Two late-night bites for you:Montana: We got poll numbers, courtesy of the Missoulian:
Some 65 percent of Montanans polled gave Democratic Gov. Brian Schweitzer a positive approval rating.It's great to see Baucus with such high approvals, but it would be nice to see a larger gap between him and Rehberg when head-to-head. We'll be keeping a close eye on the direction of these numbers. In the meantime, it's a safe assumption that once Nevada Republican Senator John Ensign is situated at the NRSC to take over for unmitigated political disaster Elizabeth Dole, there will be much urging of Rehberg to challenge Baucus.
Democratic U.S. Sen. Max Baucus did even better, with a 68 percent approval rating, which was tied with Republican U.S. Rep. Denny Rehberg, also at 68 percent. ...
The poll also took a look at a possible matchup in the 2008 U.S. Senate race: Baucus against Rehberg. Some 48 percent said they'd vote for Baucus, with 44 percent saying they'd vote for Rehberg. Eight percent said they didn't know.
In 2008, Baucus is up for re-election to a possible sixth consecutive term. He has not officially announced his re-election plans and no one, including Rehberg, has yet said whether they're planning to challenge Baucus.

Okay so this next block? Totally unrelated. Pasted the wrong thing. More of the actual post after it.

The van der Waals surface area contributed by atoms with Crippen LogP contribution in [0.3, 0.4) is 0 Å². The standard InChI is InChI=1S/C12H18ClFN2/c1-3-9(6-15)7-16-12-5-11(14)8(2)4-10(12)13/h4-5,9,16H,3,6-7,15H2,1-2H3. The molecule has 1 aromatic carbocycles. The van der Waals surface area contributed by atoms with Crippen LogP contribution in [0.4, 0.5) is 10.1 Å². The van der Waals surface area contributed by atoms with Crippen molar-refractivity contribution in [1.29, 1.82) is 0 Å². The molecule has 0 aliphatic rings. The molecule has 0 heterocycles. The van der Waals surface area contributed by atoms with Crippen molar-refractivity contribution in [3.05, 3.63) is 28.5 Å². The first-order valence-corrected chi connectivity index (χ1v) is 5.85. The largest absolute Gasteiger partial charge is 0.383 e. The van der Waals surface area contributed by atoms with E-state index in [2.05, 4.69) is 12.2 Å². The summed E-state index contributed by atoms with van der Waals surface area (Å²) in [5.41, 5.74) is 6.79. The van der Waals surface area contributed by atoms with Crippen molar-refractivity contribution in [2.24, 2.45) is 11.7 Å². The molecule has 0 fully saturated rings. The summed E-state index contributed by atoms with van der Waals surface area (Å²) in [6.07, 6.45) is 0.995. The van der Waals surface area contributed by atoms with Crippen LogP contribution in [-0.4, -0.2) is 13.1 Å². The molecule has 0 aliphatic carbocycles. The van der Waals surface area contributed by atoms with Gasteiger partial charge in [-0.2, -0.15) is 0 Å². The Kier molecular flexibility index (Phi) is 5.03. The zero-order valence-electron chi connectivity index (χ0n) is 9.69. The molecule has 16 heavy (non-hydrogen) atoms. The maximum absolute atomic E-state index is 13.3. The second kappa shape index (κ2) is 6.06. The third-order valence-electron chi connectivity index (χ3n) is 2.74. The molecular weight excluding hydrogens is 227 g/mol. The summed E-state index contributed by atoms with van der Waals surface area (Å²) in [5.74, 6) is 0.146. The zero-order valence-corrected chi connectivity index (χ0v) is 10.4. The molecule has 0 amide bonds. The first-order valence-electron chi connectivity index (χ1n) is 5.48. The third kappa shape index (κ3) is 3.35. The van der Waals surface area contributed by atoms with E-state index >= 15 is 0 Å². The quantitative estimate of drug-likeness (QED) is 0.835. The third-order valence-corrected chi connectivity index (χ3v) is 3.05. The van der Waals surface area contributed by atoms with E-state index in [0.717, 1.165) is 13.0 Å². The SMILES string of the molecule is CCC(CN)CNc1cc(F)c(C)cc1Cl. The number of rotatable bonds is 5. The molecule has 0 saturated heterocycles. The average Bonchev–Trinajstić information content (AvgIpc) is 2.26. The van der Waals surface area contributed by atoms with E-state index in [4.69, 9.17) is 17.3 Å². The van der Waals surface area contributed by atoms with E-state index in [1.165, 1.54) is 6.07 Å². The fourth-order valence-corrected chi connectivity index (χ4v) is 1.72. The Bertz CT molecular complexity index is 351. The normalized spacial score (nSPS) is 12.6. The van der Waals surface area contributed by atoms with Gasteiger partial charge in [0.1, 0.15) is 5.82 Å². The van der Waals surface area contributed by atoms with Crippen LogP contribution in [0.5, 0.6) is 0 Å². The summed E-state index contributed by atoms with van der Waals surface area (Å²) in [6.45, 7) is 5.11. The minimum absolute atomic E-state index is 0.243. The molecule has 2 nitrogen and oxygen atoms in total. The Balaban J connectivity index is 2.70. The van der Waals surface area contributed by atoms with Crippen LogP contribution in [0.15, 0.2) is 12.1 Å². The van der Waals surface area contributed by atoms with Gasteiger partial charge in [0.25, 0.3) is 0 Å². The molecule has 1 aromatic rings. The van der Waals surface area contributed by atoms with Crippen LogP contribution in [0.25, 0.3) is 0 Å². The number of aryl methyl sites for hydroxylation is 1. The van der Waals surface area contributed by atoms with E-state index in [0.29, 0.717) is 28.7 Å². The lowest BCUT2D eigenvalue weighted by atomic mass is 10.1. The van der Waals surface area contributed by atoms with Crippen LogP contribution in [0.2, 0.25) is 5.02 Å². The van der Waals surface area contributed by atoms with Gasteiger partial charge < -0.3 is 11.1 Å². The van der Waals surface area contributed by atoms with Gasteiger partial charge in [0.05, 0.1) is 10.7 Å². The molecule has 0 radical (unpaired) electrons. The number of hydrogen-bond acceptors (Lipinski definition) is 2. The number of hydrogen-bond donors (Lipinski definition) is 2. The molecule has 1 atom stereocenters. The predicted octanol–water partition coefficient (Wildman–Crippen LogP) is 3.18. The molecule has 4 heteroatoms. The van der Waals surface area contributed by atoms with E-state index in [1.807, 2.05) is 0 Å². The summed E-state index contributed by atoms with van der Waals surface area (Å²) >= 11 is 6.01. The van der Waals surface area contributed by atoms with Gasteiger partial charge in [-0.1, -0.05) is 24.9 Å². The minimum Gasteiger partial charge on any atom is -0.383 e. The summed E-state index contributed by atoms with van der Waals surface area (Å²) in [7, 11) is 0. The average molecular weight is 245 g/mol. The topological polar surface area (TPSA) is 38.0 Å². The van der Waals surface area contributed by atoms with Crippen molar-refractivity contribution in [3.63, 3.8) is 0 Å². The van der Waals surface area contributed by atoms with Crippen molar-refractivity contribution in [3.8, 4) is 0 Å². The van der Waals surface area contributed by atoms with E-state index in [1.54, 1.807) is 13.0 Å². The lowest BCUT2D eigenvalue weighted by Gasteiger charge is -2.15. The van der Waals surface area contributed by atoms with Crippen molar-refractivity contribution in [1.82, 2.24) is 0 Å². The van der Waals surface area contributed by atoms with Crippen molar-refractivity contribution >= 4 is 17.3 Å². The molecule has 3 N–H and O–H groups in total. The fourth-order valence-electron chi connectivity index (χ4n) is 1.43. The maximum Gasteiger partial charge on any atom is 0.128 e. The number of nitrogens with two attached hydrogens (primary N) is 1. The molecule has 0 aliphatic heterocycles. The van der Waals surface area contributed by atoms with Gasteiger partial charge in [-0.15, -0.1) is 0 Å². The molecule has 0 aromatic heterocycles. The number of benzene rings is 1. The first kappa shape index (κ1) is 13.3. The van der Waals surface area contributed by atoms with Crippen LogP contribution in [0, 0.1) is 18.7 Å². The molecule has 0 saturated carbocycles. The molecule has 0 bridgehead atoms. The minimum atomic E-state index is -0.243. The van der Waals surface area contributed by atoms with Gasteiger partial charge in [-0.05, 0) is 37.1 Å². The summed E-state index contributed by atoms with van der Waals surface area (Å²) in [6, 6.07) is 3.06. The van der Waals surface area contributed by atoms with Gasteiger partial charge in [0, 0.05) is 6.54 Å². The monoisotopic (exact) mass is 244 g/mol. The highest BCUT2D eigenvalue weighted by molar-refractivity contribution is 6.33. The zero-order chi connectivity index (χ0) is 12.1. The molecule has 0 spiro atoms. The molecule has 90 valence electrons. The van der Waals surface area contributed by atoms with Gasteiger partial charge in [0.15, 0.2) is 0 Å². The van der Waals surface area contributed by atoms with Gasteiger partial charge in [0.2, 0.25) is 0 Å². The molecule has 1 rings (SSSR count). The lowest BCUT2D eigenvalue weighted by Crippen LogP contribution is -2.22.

Kansas: Another non-denial denial from Governor Kathleen Sebelius about a 2008 Senate run, courtesy of the Lawrence Journal-World:
Sebelius has gained a reputation through national publications as a bipartisan problem-solver, has amassed record political contributions in Kansas and was recently elected chairwoman of the Democratic Governors Association.At least we didn't hear a "No." For now, let's keep asking politely, and suggest that DSCC Chair Senator Charles Schumer keep Gov. Sebelius on speed-dial.
That has fueled speculation about whether she will pursue another political office, such as the U.S. Senate in 2008 or 2010, be part of a White House ticket in 2008 or get a high-ranking federal job if Democrats win the next presidential election.
But in an interview with the Lawrence Journal-World, Sebelius said she’s committed to her current job.
“I ran for governor to be governor. This is really where my focus is and will remain,” she said.